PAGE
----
+1, with some manipulation like using a drop tube and letting your charged cases sit on a tumbler to further settle the powder-you might be able to load 80's to mag length. The problem is with all that work, you aren't really gaining anything over the 77's which are made for mag length loads.
The new 1000yd load I've seen a lot of guys playing with in AR's, is loaded with the 90grn SMK's-which are way to long to even be considered for mag length cartridges. To use those you will need a true 1:7, or better yet-a 1:6.5 twist barrel.

I frequently shoot my Mk12 Mod0 out to 700yds using 77grn Nosler's and have no problems at all with dinging the LaRue targets.
Link Posted: 3/3/2006 4:51:33 PM EDT
I shoot 69 grns at 1k range all the time, its slow, but it gets there! 1/9 handles these well also.
Link Posted: 3/3/2006 5:17:27 PM EDT
I'm going with a Pacnor 20" SS 1/7 chambered in wylde, it aint cheap though man.
Link Posted: 3/3/2006 7:10:01 PM EDT
Why are you stuck with the 5.56mm?

Why not just go with the 6.5 grendel or a 6.8mm?
Link Posted: 3/3/2006 7:13:37 PM EDT
[Last Edit: 3/3/2006 7:17:23 PM EDT by pangris]
Standardization. I shoot and inventory 5.56, 308, 9mm, 45, 12ga and .22 LR. My one non standard "luxury" round is the 9x23...
Link Posted: 3/4/2006 5:26:16 AM EDT
[Last Edit: 3/4/2006 5:27:07 AM EDT by metroplex]
I don't really understand 1/8 twist if you can get 1/7 twist to stabilize heavier bullets? Do varmint / long range shooters care about rifle longevity considering most use SS barrels anyhow?

For 5.56, you may want to try a 20" or 24" heavy-barrel, with 1/7 rifling to shoot 75gr-77gr bullets (or heavier using single shot followers), free floated handguard, NM iron sights (or scope), some type of bipod for prone supported shooting, and either no muzzle device w/ 11* target crown, or a flash suppressor (if you really want one) w/ 11* target crown.
Link Posted: 3/4/2006 5:00:37 PM EDT

Originally Posted By fcernese:
I have built a 600 yard gun and I would say pass on the douglass barrel. With a 1x9 you will only be able to shoot the Hornady 75 BTHP. Not the A-Max though. 69's will get blown around too much at 6. 75's will be ok, but not past 600. Once you start going for accuracy you will wish you got a Krieger.

A krieger 1-7.7 will handle the SMK 80gr's. If you get a pacnor 1-6.5 you can use the 90 grainers.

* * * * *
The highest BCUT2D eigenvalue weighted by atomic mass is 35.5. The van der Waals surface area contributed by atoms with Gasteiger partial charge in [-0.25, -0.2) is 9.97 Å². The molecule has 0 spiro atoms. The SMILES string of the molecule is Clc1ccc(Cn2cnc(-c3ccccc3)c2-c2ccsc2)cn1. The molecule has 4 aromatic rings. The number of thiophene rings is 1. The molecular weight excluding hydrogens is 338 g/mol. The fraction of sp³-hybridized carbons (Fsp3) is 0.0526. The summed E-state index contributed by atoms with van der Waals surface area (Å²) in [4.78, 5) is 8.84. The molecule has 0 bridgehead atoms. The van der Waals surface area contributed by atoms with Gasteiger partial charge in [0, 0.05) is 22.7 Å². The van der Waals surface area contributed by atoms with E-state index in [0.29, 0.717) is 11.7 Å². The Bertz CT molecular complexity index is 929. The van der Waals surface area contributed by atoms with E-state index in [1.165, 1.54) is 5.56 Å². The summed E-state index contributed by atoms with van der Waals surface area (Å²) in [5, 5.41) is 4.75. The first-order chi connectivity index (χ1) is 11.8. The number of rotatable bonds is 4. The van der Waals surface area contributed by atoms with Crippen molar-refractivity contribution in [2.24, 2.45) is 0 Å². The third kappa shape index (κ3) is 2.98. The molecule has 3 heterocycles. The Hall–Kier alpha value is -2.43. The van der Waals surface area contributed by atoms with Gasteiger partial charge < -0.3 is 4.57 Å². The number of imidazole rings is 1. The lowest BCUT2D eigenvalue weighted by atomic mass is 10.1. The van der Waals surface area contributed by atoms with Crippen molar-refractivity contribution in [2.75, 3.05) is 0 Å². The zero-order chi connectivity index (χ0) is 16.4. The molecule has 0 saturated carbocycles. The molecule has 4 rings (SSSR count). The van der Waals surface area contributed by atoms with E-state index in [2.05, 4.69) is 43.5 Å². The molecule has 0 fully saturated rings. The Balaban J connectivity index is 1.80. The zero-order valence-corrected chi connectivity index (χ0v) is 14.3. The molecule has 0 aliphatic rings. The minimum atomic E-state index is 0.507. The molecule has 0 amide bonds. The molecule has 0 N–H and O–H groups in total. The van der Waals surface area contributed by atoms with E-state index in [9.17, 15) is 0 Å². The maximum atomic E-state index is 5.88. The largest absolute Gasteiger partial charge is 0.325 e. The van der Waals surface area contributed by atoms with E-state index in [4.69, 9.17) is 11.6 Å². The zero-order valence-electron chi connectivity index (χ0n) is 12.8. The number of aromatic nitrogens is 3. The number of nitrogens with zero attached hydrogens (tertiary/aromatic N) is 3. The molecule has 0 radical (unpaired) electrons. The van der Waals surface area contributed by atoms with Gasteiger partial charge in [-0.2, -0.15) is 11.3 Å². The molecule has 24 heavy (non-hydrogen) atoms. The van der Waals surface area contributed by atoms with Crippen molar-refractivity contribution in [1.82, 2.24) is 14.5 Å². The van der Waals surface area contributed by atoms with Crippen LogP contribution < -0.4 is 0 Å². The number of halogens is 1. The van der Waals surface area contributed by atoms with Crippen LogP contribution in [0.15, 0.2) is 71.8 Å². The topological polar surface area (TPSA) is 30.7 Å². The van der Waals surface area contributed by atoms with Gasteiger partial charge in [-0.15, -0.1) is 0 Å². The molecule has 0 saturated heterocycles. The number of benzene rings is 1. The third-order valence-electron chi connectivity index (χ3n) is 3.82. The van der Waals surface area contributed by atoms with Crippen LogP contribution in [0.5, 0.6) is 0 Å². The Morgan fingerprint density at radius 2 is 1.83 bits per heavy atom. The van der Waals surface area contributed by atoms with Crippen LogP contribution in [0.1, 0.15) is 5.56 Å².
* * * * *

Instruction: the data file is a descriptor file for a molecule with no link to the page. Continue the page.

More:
If you truely will only go out to 600, you could get by with the douglas, but will be thinking how much better could I have gotten with the Krieger.

The next important item for 600 yard shooting will be a really good 2 stage trigger. A Jewell, a Geisel, or better.

Frank



my experience with this is similar to most of the other guys as well. the 1/9 is pushing it for anything over 69gr. shooting that far is a little easier with slightly heavier units that require a faster rate of twist.

i have used Jard, RRA, Jewell and Chip McCormick. the Chip McCormick drop in trigger with a flat trigger in two stage configuration is hands down, the finest trigger in an AR i've ever used. a good trigger is a must for precision shooting.

good luck and good shooting.

HTH.

-septic tank
Link Posted: 3/6/2006 10:36:45 AM EDT

Originally Posted By Nbtstatic:
I'm going with a Pacnor 20" SS 1/7 chambered in wylde, it aint cheap though man.



I bought mine from JTAC nice barrel.
Link Posted: 3/6/2006 3:05:48 PM EDT
[Last Edit: 3/6/2006 3:09:37 PM EDT by highdraglowspeed]
some 1X9's will stabilize the 75's and 77's some won't.

If you shoot the 80's and 90's you will want to go with a 1X6.5 twist. PacNor comes to mind. The 1X7 is good for the 80's down to the 69's. However you will have a single shot rifle. If you try to get the 80's to seat at mag length you risk high pressure.

The SPR rifles shoot the 77's because that's the biggest they can fit at mag length.

Wind will be your enemy with the lighter bullets. The 6mm offerings, ie grendal and SPC rounds would be my choice for a long range ctg. out of an AR15 platform.

Are you going to compete with it? FYI 600 is no longer going to be considered long range according to the NRA news I got at the last match.
It will be considered mid range.
Link Posted: 3/6/2006 5:09:40 PM EDT

If you shoot the 80's and 90's you will want to go with a 1X6.5 twist. PacNor comes to mind. The 1X7 is good for the 80's down to the 69's. However you will have a single shot rifle. If you try to get the 80's to seat at mag length you risk high pressure